However, on three days they were becalmed in the doldrums.  During those three days they must motor 24 hours a day instead of six.  They still regain 3 hours of electric motoring from solar each day, leaving 21 hours of remaining motoring still needed each day. While running one diesel engine, 4.2 kWh gets stored in the battery bank per hour.  Every two hours they gain 1 hour of electric motoring (with some left for house needs).  So, they run on the diesel engine for 14 hours and electric motor for 7 hours.  All total, they run the diesel engine for 42 hours during those three becalmed days.   At .75 gallons an hour, they burn 31.5 gallons.  Add that to the 31.88 gallons from the other 17 days and you get a total diesel usage of 63.38 gallons.

 
Winner: Combo by 39 gallons per trip over the Hybrid and 26.62 gallons over the Diesel boat.

Route Eight

8) Same as above, but becalmed for 7 days (3,000 mile trip).

21 Day Passage but they are becalmed for seven days.

Diesel:
Burning at .50 gallon an hour, for 6 hours a day out of 14 equals 42 gallons of diesel. Plus, seven days of motoring 24 hours a day when becalmed is 84 gallons for a total burn of 126 gallons.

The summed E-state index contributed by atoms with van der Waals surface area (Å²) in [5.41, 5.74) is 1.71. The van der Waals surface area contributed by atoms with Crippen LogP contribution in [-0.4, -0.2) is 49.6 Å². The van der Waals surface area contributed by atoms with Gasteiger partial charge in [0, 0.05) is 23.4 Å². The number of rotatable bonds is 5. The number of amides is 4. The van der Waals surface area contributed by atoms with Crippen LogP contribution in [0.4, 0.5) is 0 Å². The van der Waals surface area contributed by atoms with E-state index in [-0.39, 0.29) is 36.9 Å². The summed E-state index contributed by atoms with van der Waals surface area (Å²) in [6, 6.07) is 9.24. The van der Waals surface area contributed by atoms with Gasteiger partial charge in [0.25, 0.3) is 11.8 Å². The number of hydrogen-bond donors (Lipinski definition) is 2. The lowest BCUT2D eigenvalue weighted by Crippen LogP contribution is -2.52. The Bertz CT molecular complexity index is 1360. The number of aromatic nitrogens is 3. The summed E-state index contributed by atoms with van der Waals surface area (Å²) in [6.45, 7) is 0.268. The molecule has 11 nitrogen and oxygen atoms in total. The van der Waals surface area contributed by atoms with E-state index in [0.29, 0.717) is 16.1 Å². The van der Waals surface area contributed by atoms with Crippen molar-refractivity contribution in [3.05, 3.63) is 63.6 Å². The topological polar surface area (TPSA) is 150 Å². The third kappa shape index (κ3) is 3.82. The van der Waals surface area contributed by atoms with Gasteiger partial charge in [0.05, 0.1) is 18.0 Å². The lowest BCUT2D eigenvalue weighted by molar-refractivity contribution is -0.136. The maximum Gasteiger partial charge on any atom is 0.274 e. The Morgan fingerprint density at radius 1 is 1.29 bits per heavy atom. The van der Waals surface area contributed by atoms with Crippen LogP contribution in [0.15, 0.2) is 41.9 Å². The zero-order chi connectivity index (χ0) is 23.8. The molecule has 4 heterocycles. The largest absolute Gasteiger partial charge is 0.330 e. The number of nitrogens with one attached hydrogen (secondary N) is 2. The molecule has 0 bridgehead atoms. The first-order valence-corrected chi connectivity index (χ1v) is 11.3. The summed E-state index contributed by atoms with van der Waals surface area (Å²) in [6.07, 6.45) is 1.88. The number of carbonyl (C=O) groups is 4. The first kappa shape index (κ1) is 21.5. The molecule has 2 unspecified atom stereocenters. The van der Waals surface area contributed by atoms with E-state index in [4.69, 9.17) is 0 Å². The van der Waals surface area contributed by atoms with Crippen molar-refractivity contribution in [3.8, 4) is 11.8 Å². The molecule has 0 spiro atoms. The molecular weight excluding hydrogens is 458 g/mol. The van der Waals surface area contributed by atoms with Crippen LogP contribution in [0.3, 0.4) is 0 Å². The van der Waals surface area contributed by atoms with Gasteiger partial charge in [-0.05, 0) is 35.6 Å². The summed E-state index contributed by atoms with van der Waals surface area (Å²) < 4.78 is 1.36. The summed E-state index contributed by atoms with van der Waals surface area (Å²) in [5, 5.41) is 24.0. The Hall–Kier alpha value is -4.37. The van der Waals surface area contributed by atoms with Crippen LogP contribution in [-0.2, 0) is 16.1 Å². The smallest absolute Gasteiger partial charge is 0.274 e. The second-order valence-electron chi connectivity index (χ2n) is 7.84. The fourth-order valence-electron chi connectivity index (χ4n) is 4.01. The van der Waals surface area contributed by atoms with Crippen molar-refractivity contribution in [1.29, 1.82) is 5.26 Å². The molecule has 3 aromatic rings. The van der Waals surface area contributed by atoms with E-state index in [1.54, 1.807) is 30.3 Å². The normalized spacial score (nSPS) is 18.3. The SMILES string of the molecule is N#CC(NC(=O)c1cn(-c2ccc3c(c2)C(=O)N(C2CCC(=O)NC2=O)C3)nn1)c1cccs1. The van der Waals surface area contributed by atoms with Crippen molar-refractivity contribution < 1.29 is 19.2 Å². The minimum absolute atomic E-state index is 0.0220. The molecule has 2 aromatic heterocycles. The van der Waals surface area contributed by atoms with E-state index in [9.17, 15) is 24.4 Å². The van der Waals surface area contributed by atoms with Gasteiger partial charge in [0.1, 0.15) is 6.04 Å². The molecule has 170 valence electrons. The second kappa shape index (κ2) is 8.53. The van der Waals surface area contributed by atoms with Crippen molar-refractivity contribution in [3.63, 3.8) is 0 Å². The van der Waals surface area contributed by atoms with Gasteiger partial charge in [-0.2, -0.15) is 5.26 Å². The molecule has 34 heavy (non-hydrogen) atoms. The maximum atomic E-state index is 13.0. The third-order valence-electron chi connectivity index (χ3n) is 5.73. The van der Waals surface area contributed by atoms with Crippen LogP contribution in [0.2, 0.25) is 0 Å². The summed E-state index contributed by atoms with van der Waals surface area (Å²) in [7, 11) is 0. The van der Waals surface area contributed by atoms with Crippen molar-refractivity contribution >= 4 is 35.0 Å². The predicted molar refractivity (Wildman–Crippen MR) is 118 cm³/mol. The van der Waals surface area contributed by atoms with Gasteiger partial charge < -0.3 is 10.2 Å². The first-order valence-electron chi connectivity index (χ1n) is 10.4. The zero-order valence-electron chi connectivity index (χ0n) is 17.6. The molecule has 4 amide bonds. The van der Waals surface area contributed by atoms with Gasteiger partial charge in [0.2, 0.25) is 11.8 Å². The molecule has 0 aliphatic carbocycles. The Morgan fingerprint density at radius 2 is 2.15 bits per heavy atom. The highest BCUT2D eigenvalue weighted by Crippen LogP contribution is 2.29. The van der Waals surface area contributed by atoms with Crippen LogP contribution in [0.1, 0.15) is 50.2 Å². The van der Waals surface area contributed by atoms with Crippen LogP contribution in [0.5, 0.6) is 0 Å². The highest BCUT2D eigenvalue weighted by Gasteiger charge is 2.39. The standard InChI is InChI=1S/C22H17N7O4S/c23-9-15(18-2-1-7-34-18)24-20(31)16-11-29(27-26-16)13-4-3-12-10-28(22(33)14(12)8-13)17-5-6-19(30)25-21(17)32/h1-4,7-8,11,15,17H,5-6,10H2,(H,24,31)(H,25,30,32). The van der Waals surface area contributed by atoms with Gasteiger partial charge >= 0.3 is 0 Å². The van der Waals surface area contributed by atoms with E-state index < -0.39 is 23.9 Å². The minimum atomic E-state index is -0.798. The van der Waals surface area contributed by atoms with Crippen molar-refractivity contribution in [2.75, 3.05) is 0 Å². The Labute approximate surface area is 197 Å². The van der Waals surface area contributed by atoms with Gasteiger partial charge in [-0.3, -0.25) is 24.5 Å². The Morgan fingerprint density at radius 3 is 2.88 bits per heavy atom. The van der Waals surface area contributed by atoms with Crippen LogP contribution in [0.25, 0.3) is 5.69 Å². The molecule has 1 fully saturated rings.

Hybrid:
Everything is the same as the voyage above, but now they use their generator, burning 3.2 gallons a day for 13 days and 16 gallons a day for 7 becalmed days. That totals 153.6 gallons burned.

Combo Diesel/Hybrid:
Everything is the same as the voyage above, but now they run one diesel for 13 days for 2.5 gallons (32.5 gallons). Plus, for seven days, they have to run one diesel for 14 hours a day, using 73.5 gallons during the 7 days becalmed. That plus the other 32.5 from the 13 days is 106 gallons total.

Winner: Combo by 47.6 gallons per trip over both the Hybrid and 20 gallons less than the Diesel boat.

Fuel Consumption Winners

Passage Length Miles WinnerOver DieselOver Hybrid
Passage One35Hybrid or Combo1.5 gallonsEqual